Rape survivors in Scotland have shared their stories for the first time as the row over juryless trials continues to engulf Scottish politics.

Conviction rates for rape in Scotland stand at just 51%  compared to 91% for other offences, leading to calls for reform.

Part of the Victims, Witnesses, and Justice Reform (Scotland) Bill put forward by the Scottish Government would include pilots of juryless trials, which would see those accused of sexual violence stand trial before a single judge or sheriff.

First Minister Humza Yousaf pointed to the prevalence of rape myths which can sway jury decisions as he defended the proposals, as well as pointing out that both France and the Netherlands have introduced juryless trials for such offences.

Read More: Rebellion over juryless rape trials grow as more lawyers join boycott

However, the proposals drew a furious backlash from lawyers and opposition politicians, calling it an attack on the fundamental principles of the Scottish justice system.

Now for the first time people who have been through the process as victims of rape have spoken to the Herald to share their experiences.

Hannah said: "No one was looking for the truth of what happened in that room, it was all about manipulating a jury.

"It’s all about telling stories and winding people up. It felt like it was about confusing people, until they aren’t quite sure what the answer was.”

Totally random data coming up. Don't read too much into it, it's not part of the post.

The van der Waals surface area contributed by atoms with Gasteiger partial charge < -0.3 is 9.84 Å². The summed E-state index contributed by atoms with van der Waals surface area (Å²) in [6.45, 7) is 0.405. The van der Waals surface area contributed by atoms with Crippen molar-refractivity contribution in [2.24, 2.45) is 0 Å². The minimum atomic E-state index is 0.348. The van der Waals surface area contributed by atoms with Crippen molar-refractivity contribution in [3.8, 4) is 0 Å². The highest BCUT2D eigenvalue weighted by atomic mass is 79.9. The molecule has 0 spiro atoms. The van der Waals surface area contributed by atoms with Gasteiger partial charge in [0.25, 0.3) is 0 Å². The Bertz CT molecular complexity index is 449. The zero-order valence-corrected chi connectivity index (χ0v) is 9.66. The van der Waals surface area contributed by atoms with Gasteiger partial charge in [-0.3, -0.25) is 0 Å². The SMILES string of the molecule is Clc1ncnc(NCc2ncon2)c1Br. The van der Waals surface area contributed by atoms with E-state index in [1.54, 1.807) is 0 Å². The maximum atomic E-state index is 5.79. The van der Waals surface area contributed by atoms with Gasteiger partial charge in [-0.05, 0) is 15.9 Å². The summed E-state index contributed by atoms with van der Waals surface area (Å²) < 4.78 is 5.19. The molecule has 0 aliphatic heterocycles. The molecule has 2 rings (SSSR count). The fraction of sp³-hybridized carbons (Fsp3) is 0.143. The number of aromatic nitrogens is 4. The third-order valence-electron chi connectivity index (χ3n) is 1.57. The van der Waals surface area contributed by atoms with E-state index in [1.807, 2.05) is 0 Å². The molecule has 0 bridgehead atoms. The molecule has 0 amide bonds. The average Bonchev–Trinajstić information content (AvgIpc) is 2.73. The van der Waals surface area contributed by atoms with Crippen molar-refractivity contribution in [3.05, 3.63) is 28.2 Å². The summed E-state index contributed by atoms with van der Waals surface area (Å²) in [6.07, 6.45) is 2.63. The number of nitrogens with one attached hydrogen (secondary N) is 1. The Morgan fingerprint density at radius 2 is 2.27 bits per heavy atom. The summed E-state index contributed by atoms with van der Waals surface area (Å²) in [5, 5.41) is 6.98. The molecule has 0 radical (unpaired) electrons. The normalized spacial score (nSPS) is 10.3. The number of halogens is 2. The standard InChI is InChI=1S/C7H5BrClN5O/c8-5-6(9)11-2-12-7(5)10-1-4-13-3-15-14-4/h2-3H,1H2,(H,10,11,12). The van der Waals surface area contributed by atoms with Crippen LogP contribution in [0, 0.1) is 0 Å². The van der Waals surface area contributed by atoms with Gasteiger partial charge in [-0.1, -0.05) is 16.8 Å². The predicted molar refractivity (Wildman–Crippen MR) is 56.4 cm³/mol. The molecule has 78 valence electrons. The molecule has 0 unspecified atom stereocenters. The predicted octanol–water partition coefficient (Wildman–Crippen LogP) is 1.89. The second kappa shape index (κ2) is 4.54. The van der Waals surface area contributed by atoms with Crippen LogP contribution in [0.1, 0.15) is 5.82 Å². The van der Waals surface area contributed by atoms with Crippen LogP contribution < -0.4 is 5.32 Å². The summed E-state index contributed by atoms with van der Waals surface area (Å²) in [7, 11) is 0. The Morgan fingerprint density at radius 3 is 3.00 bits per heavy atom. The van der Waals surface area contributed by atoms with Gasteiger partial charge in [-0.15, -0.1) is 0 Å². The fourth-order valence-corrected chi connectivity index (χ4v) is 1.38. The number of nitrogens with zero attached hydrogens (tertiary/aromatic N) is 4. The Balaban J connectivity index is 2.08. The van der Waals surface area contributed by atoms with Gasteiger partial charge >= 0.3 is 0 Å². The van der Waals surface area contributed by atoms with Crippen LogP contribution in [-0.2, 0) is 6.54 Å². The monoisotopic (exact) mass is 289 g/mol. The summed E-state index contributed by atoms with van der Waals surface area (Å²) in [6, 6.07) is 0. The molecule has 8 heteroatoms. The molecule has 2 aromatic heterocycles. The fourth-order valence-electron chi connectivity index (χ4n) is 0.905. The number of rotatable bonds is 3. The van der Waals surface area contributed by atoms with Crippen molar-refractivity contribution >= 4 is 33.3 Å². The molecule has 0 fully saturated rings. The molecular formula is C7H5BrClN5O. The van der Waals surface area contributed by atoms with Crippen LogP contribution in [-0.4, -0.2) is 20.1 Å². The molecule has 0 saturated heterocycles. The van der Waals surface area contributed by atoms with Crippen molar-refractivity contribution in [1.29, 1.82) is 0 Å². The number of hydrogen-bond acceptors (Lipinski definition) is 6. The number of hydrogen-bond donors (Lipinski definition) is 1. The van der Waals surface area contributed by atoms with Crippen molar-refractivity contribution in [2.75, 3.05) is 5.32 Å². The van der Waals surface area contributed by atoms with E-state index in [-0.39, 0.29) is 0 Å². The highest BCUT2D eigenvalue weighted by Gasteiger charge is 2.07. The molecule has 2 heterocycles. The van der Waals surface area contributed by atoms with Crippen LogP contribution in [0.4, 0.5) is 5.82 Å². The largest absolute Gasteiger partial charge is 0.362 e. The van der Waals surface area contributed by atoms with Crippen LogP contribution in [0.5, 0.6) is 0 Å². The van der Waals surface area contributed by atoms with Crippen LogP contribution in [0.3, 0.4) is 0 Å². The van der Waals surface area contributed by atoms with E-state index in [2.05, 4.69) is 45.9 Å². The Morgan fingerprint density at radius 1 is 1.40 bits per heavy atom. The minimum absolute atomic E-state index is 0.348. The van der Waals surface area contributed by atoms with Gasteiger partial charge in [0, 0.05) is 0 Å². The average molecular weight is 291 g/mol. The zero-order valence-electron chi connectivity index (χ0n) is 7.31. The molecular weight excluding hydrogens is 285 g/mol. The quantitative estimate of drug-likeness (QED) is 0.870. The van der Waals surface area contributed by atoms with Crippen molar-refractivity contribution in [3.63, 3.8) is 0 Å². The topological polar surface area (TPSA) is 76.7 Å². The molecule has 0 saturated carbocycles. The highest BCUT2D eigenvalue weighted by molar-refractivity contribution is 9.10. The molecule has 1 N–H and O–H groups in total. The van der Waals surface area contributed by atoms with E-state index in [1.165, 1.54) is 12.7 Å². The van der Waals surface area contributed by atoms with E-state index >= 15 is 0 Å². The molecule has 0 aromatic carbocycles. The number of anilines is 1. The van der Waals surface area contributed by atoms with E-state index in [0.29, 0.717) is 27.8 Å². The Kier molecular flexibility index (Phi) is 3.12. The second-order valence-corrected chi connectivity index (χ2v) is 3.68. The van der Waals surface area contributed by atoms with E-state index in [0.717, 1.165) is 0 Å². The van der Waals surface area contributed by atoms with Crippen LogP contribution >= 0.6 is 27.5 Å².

Miss M, who has an anonymity order and cannot be identified, reported being raped while at university. But her experience of the system was so bad that, around 18 months into her case, she tried to pull out entirely.

The Herald: Lawyer are threatening a boycott should juryless trials go aheadLawyer are threatening a boycott should juryless trials go ahead (Image: Newsquest)

“I didn’t have any support after the police handed the case over to the Procurator Fiscal, and as time went on it got so bad I couldn’t go to university anymore. I was really struggling. So I wrote to the procurator fiscal and said ‘unfortunately the time has come where I need to think of my own mental health and future, over this case’. They didn’t respond, but within six or seven hours I had two police officers at my door, saying I could have a case against me, if I tried to pull out, because they had laid charges by that stage.”

Read the full article by Liam Kirkaldy here: Brutality and limbo: Inside the plan to change Scottish rape trials